Why Hire SOF?
By Patrick Twomey
According to author and marketing consultant Simon Sinek, the first big question to be considered is “why?” When it comes to veterans in the workplace, this is certainly a question many employers will start with. Why hire a veteran, particularly a Special Operations Forces (SOF) veteran? The answer is often hard to articulate, as the skills and experiences that SOF veterans possess are often difficult to translate into corporate-speak.
When comparing the résumés of two candidates, it is far easier for recruiters and hiring managers to go with the one presented in familiar language with relatable experiences. The format of a résumé and cover letter is relatively restrictive and can make it difficult for a veteran to provide a full illustration of their expertise, competence, and, perhaps most importantly, their adaptability.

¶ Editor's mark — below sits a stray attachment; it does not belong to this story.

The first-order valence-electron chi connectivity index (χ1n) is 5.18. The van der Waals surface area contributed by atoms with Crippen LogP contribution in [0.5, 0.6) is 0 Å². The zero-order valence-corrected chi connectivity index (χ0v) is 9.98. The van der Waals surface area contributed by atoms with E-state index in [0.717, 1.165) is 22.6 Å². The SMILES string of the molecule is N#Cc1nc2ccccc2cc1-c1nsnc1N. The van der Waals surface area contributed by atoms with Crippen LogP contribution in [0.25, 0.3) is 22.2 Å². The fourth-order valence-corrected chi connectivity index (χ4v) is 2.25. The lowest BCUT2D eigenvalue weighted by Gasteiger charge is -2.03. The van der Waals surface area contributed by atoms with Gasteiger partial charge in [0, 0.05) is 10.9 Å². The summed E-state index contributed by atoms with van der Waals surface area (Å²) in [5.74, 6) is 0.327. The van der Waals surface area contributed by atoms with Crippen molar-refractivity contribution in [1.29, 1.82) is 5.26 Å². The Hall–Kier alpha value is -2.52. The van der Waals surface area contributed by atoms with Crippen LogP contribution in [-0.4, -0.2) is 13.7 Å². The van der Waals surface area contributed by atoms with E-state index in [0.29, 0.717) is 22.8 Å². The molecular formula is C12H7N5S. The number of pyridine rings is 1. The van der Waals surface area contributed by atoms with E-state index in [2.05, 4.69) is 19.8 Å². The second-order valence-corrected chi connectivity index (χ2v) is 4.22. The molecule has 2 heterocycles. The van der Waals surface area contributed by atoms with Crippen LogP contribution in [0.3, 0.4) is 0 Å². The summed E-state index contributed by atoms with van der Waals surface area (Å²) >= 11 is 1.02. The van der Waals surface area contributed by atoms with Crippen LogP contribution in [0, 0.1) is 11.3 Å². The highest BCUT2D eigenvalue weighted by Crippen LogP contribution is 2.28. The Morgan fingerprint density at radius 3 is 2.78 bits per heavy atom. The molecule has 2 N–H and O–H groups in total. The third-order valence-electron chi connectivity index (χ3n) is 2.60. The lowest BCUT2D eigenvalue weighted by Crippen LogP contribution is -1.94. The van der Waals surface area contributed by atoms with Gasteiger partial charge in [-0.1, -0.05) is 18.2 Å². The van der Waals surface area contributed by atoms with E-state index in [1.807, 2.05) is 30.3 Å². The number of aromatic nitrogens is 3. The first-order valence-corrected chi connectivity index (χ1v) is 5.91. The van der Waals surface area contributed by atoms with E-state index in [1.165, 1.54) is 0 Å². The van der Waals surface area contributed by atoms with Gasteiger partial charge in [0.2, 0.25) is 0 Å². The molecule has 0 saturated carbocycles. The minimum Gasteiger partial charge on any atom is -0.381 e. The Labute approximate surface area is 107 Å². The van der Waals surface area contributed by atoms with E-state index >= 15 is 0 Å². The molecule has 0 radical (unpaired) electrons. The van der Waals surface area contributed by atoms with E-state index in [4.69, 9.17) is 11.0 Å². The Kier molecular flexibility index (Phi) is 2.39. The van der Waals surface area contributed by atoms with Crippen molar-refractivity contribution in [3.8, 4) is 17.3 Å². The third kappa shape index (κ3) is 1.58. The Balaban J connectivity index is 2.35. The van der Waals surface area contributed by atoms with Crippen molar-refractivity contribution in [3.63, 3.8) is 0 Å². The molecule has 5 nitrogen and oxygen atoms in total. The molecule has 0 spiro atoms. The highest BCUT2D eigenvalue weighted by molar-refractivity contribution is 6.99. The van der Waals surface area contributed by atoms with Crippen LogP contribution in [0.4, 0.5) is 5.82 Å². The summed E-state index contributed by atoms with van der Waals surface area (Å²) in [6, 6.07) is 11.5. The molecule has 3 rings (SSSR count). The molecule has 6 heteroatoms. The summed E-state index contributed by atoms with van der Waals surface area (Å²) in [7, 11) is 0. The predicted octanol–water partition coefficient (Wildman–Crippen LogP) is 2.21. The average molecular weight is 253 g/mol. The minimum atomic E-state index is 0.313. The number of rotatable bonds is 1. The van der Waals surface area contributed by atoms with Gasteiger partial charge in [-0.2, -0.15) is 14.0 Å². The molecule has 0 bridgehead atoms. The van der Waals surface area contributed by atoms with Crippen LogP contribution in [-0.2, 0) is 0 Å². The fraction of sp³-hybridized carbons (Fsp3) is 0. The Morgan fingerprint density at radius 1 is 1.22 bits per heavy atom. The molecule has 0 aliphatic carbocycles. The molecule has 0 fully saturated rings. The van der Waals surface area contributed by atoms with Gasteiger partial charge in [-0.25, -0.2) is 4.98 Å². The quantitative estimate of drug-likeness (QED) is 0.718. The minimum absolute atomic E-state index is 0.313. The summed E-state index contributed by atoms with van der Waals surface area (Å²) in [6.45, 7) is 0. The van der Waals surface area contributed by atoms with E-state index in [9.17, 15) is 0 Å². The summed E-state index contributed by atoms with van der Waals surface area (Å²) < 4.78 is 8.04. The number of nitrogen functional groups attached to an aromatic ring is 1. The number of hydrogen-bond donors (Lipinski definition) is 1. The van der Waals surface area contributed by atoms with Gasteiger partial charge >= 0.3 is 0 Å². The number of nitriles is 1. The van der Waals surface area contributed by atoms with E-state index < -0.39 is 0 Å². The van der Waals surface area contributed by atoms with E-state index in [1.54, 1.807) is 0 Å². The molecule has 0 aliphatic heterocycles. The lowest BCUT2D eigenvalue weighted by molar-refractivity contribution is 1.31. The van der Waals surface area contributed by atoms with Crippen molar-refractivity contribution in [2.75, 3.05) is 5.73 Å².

Culture can also be an obstacle for veterans to overcome. Military culture and leadership emphasizes the team, military writing is typically very circumspect, and SOF culture encourages “quiet professionalism.” Conditioned to not brag about what they did in the military, it can be difficult for a veteran to describe their skills and experience in a manner that stands out. As a result, recruiters and hiring managers often have no idea what they are looking at, or they may have preconceived notions about SOF, and as a result the veteran’s résumé is often overlooked. I will try to bridge this gap in understanding, and do a little bragging on behalf of my fellow veterans and provide a few reasons to grant a more thorough reading and greater consideration to their résumés.